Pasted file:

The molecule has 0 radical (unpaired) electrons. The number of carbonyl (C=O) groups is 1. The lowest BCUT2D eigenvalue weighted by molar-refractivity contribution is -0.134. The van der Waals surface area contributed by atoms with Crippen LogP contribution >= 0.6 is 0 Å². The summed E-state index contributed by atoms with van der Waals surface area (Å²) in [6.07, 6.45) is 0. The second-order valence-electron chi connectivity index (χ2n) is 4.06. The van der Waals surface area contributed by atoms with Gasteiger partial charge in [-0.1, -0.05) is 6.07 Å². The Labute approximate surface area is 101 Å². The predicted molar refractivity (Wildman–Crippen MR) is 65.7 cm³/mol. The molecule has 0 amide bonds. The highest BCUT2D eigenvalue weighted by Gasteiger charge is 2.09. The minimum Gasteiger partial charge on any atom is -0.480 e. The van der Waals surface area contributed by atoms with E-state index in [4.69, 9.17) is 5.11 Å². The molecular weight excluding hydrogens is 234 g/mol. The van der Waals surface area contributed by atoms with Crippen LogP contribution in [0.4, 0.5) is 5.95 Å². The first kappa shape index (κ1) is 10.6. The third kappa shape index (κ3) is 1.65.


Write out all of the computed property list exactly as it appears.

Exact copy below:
The molecule has 0 radical (unpaired) electrons. The number of carbonyl (C=O) groups is 1. The lowest BCUT2D eigenvalue weighted by molar-refractivity contribution is -0.134. The van der Waals surface area contributed by atoms with Crippen LogP contribution >= 0.6 is 0 Å². The summed E-state index contributed by atoms with van der Waals surface area (Å²) in [6.07, 6.45) is 0. The second-order valence-electron chi connectivity index (χ2n) is 4.06. The van der Waals surface area contributed by atoms with Gasteiger partial charge in [-0.1, -0.05) is 6.07 Å². The Labute approximate surface area is 101 Å². The predicted molar refractivity (Wildman–Crippen MR) is 65.7 cm³/mol. The molecule has 0 amide bonds. The highest BCUT2D eigenvalue weighted by Gasteiger charge is 2.09. The minimum Gasteiger partial charge on any atom is -0.480 e. The van der Waals surface area contributed by atoms with E-state index in [4.69, 9.17) is 5.11 Å². The molecular weight excluding hydrogens is 234 g/mol. The van der Waals surface area contributed by atoms with Crippen LogP contribution in [0.4, 0.5) is 5.95 Å². The first kappa shape index (κ1) is 10.6. The third kappa shape index (κ3) is 1.65.